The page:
In 2020, my garden project wishes to research further about how the Dali-Datong Truku people live with plants in their dwellings on the mountain. Through gardening with Truku family, I would like to document her knowledge and life with plants, possibly producing a series of drawings incorporating the organic material of our gardening. This would extend my engagement with one particular family to another in the community, extending the idea of the ‘family tree’. Within our exchange, there is the possibility to plan a garden at the previous site of Datong, and talk about what an imagination of that garden could be.
Truku People’s Back to Home Project 1: Si Mu Ke
Resident Researcher: Cheng-Te Chin
For the people of Bsngan in Taroko, going home means going up the mountain to Sakadang. Then, with the history of more than three hundred years of migration and development in the Liwuxi River Basin for Truku community, is it possible to go back to their older homeland? Therefore, my plan is to collaborate with the young and middle-aged Truku people to rediscover the way back to their ancestral hometown of Si Mu Ke and set up a monument for their migratory pedigree in the history.
Resident Researcher: Liang-Yu Liu
Tribal women live back and forth on the mountain and down the mountain, and it forms a unique rhythm of life. I am curious about what they like or not like to eat? What food do they like to cook? And how to cook these foods? What did they eat when they were young? I hope to understand the relationship between tribal women and food, and food-related memories.
About Resident Researcher
Engaged in contemporary fiber art and painting creation. Mainly presented in the style of “symbol narrative”, from the usual sketches, slowly accumulate metaphorical symbols belonging to self. These symbols are presented with ink stains, paint, or needlework. Let emotions and kinetic energy develop automatically during the creation process, forming a landscape where the inner and outer worlds overlap.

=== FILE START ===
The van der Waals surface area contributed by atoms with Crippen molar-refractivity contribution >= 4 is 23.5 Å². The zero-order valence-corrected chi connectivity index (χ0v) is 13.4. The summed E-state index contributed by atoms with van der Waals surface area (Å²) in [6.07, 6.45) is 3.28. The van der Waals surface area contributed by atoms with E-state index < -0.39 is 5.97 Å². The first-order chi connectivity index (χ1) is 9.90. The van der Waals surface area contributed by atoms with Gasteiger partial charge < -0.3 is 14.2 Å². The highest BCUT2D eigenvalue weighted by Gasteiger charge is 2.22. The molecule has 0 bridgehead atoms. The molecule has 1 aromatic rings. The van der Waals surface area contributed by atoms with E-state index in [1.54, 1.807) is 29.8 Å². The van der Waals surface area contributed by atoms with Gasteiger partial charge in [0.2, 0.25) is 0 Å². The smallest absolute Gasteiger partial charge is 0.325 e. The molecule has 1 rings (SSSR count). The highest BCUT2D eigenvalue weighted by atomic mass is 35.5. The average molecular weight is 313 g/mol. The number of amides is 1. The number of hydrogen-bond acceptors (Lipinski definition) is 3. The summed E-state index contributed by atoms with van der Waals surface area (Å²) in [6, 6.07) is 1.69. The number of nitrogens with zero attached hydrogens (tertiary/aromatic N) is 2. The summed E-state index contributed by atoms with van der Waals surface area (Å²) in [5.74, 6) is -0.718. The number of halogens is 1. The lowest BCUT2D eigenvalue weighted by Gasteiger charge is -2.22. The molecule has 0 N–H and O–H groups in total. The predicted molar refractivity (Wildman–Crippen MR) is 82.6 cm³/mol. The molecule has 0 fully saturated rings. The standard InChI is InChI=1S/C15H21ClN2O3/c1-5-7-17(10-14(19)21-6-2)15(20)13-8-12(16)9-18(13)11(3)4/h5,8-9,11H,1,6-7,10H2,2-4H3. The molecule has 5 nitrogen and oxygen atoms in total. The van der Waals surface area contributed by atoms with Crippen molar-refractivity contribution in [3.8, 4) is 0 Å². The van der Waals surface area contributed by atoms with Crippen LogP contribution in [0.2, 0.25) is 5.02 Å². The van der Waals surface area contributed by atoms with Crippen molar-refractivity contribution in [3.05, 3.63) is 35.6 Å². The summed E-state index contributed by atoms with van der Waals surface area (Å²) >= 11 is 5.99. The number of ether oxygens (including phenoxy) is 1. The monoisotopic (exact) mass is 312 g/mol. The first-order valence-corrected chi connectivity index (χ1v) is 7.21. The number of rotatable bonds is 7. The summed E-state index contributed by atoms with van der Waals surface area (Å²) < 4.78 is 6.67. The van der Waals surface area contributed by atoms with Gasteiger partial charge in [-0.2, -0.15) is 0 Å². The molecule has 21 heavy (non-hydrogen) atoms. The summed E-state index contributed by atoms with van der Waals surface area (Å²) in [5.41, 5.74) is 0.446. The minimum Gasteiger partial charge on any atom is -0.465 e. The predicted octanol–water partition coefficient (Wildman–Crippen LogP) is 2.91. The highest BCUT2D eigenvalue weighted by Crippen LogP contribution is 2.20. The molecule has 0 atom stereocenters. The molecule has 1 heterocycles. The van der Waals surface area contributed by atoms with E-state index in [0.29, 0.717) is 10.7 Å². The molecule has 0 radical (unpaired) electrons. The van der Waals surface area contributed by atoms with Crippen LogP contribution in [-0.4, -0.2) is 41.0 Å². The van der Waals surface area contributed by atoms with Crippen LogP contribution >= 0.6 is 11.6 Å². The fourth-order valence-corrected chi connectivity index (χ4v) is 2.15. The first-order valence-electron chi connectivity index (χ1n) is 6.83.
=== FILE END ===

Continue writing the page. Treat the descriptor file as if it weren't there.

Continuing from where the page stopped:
An artist born in Perth, Australia of Malaysian Hakka descent, and currently based in Taipei. Her work investigates processes of displacement, movement and rearrangement as part of cultural identification. This generates various outcomes, in installations often consisting of sculpture, sound, architectural interventions, and living organisms (such as plants, soil and worms.) Constantly shifting materials and meanings echo the in-betweenness and accommodation of diaspora/migrant experience.
Friends call him “A-de”, and he was also a key figure in the historical event of the Department of Fine Art in the Chinese Culture University. During this period, he and his classmates established the studio “Grass Arts Academy”. The studio at present continues their practice of producing postcards, printed with traditional images found within Taiwan’s historical documents. Apart from his collection of Taiwan’s historical documentation, he developed his artistic methodology through geographical fieldwork techniques. Though the action of erecting stones in the field, his artistic project reveals important elements of historical events that Taiwanese people tend to ignore.
A Hakka from Taitung. She studied and worked in the north for more than 10 years, tired of the life in urban, and determined to return to the east. She is the woman who abandoned the architectural training to learning anthropology, but then took up the paintbrushes, and then found the soul in her delicate creation.